Rogers, William Pierce
ROGERS, WILLIAM PIERCE
William Pierce Rogers served as U.S. attorney general from 1957 to 1961. Rogers, who later would serve as secretary of state in the Nixon administration, distinguished himself as attorney general by vigorously enforcing civil rights laws and seeking ways of ending racially segregated public schools.
Rogers was born on June 23, 1913, in Norfolk, New York. He graduated from Colgate University in 1934 and received his law degree from Cornell Law School in 1937. He was admitted to the New York bar in 1937 and entered private practice. Rogers was assistant district attorney for New York County from 1938 until 1942, when he joined the U.S. Navy, serving as a lieutenant commander during world war ii. In 1946, after the war, he returned to his district attorney position.
Rogers's career shifted from state to federal government in the late 1940s. In 1947 and 1948, he was chief counsel of the Senate War Investigating Committee, becoming chief counsel of the Senate Permanent Subcommittee on Investigations in 1949.
In 1950, Rogers returned to private practice in New York. With the election of President dwight d. eisenhower, Rogers was soon back in Washington, becoming deputy attorney general in 1953. He assisted Attorney General herbert brownell in the administration of the justice department and became a key figure in the emerging debate over civil rights. In the wake of brown v. board of education of topeka, kansas, 347 U.S. 483, 74 S. Ct. 686, 98 L. Ed. 873 (1954), which prohibited state-imposed racial segregation in public schools, many southern communities pledged to defy or evade the U.S. Supreme Court decision. Some school boards closed the schools and encouraged attendance at white-only private schools, while others refused to integrate. Rogers was an advocate for federal leadership to end segregation and to promote integration. He played a major role in the writing and enactment of the civil rights act of 1957, 42 U.S.C.A. § 1975 et seq., the first federal civil rights legislation since the 1870s.
In November 1957, President Dwight D. Eisenhower appointed Rogers to be attorney general. Rogers continued to enforce civil rights laws and to promote a vision of an integrated society. During his tenure, he also prosecuted several high-level Justice Department officials for corruption. Rogers remained attorney general until the end of the Eisenhower administration in January 1961.
During the 1960s, Rogers resumed his law practice. In 1969, President richard m. nixon appointed Rogers to be secretary of state, a position that he held for the president's entire first term. Rogers played a diminished role in foreign policy, however, because Nixon and National Security Adviser henry kissinger assumed most of the responsibility for charting relations with other nations. Rogers's most notable accomplishment as secretary of state was in negotiating a truce between Egypt and Israel along the Suez Canal in 1970. He loyally defended the administration's vietnam war policies but left all major policy decisions to Kissinger.
Rogers returned to private practice in 1973. In 1986, he was asked to head a presidential commission to investigate the explosion of the Space Shuttle Challenger. The commission issued a report that was critical of the performance of the National Aeronautics and Space Administration.
"There can be no lasting peace without a just settlement of the problems of t[he] Palestinians … [which] must take into account the desires and aspirations of [both] the refugees and the legitimate concerns of the governments in the area."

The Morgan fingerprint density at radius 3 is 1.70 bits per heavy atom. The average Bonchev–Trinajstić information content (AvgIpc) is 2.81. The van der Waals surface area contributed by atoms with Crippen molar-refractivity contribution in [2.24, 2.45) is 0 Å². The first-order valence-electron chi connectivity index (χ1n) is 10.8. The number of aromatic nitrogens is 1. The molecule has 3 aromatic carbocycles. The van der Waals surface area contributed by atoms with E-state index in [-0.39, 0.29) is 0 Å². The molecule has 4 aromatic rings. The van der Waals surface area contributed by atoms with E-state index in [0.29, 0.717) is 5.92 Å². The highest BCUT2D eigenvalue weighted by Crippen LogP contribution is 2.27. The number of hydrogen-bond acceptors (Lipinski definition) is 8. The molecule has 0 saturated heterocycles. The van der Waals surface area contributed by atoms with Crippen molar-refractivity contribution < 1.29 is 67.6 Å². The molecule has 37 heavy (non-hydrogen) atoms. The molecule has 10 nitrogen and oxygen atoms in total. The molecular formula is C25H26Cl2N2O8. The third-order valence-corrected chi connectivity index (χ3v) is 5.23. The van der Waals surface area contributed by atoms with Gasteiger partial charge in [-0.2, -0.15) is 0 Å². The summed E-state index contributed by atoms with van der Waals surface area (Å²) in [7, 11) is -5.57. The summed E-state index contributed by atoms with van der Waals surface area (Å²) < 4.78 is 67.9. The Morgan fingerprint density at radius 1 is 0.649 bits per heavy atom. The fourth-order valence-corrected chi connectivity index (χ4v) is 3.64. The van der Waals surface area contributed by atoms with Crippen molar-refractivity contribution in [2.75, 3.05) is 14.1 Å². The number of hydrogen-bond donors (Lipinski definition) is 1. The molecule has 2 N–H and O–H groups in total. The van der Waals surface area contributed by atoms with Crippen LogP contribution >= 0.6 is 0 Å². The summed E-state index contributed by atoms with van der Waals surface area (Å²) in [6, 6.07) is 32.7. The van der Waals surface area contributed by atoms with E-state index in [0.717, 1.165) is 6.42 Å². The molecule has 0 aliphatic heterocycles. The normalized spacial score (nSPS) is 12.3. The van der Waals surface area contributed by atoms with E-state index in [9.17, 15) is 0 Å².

Rogers continued to practice law as a senior partner for a number of years with the international law firm of Rogers & Wells. Rogers died January 2, 2001, in Bethesda, Maryland.
Meador, Daniel J. 1980. The President, the Attorney General, and the Department of Justice. Charlottesville, VA.: White Burkett Miller Center of Public Affairs, University of Virginia.
Powell, H. Jefferson. 1999. The Constitution and the Attorneys General. Durham, N.C: Carolina Academy Press.
U.S. Department of Justice. 1985. Attorneys General of the United States, 1789–1985. Washington, D.C.: U.S. Government Printing Office.
"Rogers, William Pierce." West's Encyclopedia of American Law. . Encyclopedia.com. (June 27, 2017). http://www.encyclopedia.com/law/encyclopedias-almanacs-transcripts-and-maps/rogers-william-pierce
"Rogers, William Pierce." West's Encyclopedia of American Law. . Retrieved June 27, 2017 from Encyclopedia.com: http://www.encyclopedia.com/law/encyclopedias-almanacs-transcripts-and-maps/rogers-william-pierce
Rogers, William Pierce
William Pierce Rogers, 1913–2001, U.S. government official, b. Norfolk, N.Y. Admitted to the bar in 1937, he served (1947–50) as chief counsel to two Senate investigating committees before becoming (1953) deputy attorney general under President Dwight D. Eisenhower. He lobbied vigorously for passage of the 1957 Civil Rights Act and later, as attorney general (1957–61), set up the civil-rights division of the Justice Department. As secretary of state (1969–73) under President Richard M. Nixon, Rogers argued for restraint in the use of U.S. military power. In 1970 he arranged a cease-fire in the Middle East between Israel and Egypt. He returned to public service one last time in 1986 when he headed the special presidential commission set up to investigate the explosion of the space shuttle Challenger.
"Rogers, William Pierce." The Columbia Encyclopedia, 6th ed.. . Encyclopedia.com. (June 27, 2017). http://www.encyclopedia.com/reference/encyclopedias-almanacs-transcripts-and-maps/rogers-william-pierce
"Rogers, William Pierce." The Columbia Encyclopedia, 6th ed.. . Retrieved June 27, 2017 from Encyclopedia.com: http://www.encyclopedia.com/reference/encyclopedias-almanacs-transcripts-and-maps/rogers-william-pierce